HIGHER DEMAND FOR WHEAT IN ANIMAL FEED SECTOR With supply on the rise, wheat becomes more easily accessible, especially in terms of direct on-farm consumption by animals. But wheat’s position as an ingredient in industrial animal feeds is also flourishing because its price – although higher than the price of maize – is much more competitive against other compound feed ingredients than last year. Despite the African swine fever epidemic in Asia having severely reduced the total animal feed requirement, an additional 10 million tons of wheat is still set to be consumed in the animal feed sector globally between now and mid-2020.

STRONG TRADE AND LOW STOCKS Consequence: global wheat trade should surge during 2019/20 (by around 9 Mt to 164 Mt). This will push the Black Sea countries as well as Argentina, Australia and the EU to export the totality of their availabilities (after covering their domestic demand).

On the other hand, US wheat is currently too expensive compared with its Black Sea or EU rivals on export destinations in Africa and the Middle East. Thus, little hope exists that the USA could export more wheat at current prices than last year.

With Russian exports currently projected at 34.5 Mt and Ukrainian exports at 19.1 Mt, carryout stocks in the two countries on June 30, 2020, are set to be small. The stock outlook is the same for Kazakhstan, whist Australia, Canada and Argentina are all expected to finish the marketing year with smaller inventories. Carryout stock in the EU could exceed last year’s level to a small extent, with its inventory comfortable but not in surplus.

Thus, despite the continuing existence of significant stocks in the USA, inventories held by the main wheat exporters will decline in 2020 on account of the growth in global demand. On June 30, 2020, global reserves are projected to equal 105 days of consumption in comparison to 115 days in June 2019, 122 in 2018 and almost 130 in 2017. When all the countries of the world are included, the global inventory will contract at a slightly slower pace, but even so, stocks equal to almost 10 days consumption will have been lost in the space of three years.

WHEAT PRICES SET TO INCREASE THROUGH MARKETING YEAR This context therefore suggests that wheat prices have no potential for further decrease after the descent of the last few months; this is especially true given that today’s prices in Russian ports are very much lower than prices in the country’s interior. Even in Russia, prices are flirting with levels at which production margins for farmers will shrink significantly. In France, the current price of 168 €/t FOB Rouen corresponds to a farm-gate price of 150-155 €/t, which barely covers the variable costs of production (such as fertilizers, crop protection and seeds).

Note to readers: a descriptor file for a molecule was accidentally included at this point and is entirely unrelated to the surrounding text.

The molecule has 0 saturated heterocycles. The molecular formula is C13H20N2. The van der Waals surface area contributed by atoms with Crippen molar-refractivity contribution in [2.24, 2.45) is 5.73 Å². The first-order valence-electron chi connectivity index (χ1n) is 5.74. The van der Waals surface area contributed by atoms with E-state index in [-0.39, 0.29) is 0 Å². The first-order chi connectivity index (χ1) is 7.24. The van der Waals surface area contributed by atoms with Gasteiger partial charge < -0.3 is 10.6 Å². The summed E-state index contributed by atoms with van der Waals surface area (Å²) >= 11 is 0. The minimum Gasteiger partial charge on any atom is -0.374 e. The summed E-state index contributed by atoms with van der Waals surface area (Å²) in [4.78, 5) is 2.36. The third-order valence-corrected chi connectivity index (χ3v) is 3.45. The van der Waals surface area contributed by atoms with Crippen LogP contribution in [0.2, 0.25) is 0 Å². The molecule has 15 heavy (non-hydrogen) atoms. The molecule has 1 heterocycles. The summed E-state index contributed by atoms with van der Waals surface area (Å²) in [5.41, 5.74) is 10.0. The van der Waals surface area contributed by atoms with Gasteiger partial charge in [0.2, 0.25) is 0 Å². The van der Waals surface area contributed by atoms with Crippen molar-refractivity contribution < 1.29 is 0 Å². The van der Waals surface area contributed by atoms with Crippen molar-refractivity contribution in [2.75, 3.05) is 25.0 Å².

Thus prices will need to increase during the coming months, with rising Black Sea wheat prices leading the pack and triggering upwards pressure elsewhere. Potential price growth would be amplified if harvest outlooks deteriorate further in Argentina and Australia. Moreover, given that wheat is competing fiercely with maize, any increase in maize prices would boost the increase potential for wheat prices. This could happen if unfavourable events impacted maize sowing and/or harvesting in South America, or if the USDA were to further reduce its corn production forecast for the USA. Measures introduced by Argentina to counter the country’s economic crisis in the context of a more interventionist political framework will also need to be closely followed. If Argentina – now a key exporter on the world market – reduced its exports, then wheat prices in other parts of the world could climb. Lastly, if the tensions in the Middle East result in a durable hike in oil prices, demand for ethanol could rise – in turn strengthening the increase potential for wheat prices.

Nevertheless, it is important not to loose sight of the bearish factors that exist, namely the heavy global barley and maize markets in 2019/20 and the fact that the prices of these two grains – caught in a battle to capture demand – will stay low (assuming no bad weather impacts on the harvests). Maize and barley will act as a moderating influence, limiting but not preventing the rise in world wheat prices; meanwhile if current economic or financial troubles worsen in various importing countries, the impact on wheat price growth would also be bearish.